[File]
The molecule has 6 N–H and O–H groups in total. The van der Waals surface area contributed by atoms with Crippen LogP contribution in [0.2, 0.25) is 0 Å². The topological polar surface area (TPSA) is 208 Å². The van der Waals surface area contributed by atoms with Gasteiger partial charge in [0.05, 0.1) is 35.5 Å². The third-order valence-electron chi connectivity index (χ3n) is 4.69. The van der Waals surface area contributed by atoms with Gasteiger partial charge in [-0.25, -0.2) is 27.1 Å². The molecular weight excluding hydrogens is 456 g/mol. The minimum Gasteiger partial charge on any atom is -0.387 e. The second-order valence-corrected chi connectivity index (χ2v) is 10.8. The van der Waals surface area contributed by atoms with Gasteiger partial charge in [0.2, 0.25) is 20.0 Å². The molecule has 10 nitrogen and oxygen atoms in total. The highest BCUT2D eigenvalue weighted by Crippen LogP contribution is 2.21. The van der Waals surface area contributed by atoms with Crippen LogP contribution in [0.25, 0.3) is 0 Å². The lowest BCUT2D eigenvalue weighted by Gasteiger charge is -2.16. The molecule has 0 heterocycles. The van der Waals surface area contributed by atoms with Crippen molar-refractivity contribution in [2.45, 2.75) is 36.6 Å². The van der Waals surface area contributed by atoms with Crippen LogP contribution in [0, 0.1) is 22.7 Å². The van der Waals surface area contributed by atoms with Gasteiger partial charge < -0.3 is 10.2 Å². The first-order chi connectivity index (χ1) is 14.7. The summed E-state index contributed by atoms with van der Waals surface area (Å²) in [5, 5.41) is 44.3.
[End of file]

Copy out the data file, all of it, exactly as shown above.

The molecule has 6 N–H and O–H groups in total. The van der Waals surface area contributed by atoms with Crippen LogP contribution in [0.2, 0.25) is 0 Å². The topological polar surface area (TPSA) is 208 Å². The van der Waals surface area contributed by atoms with Gasteiger partial charge in [0.05, 0.1) is 35.5 Å². The third-order valence-electron chi connectivity index (χ3n) is 4.69. The van der Waals surface area contributed by atoms with Gasteiger partial charge in [-0.25, -0.2) is 27.1 Å². The molecular weight excluding hydrogens is 456 g/mol. The minimum Gasteiger partial charge on any atom is -0.387 e. The second-order valence-corrected chi connectivity index (χ2v) is 10.8. The van der Waals surface area contributed by atoms with Gasteiger partial charge in [0.2, 0.25) is 20.0 Å². The molecule has 10 nitrogen and oxygen atoms in total. The highest BCUT2D eigenvalue weighted by Crippen LogP contribution is 2.21. The van der Waals surface area contributed by atoms with Crippen LogP contribution in [0.25, 0.3) is 0 Å². The lowest BCUT2D eigenvalue weighted by Gasteiger charge is -2.16. The molecule has 0 heterocycles. The van der Waals surface area contributed by atoms with Crippen molar-refractivity contribution in [2.45, 2.75) is 36.6 Å². The van der Waals surface area contributed by atoms with Crippen LogP contribution in [0, 0.1) is 22.7 Å². The van der Waals surface area contributed by atoms with Gasteiger partial charge < -0.3 is 10.2 Å². The first-order chi connectivity index (χ1) is 14.7. The summed E-state index contributed by atoms with van der Waals surface area (Å²) in [5, 5.41) is 44.3.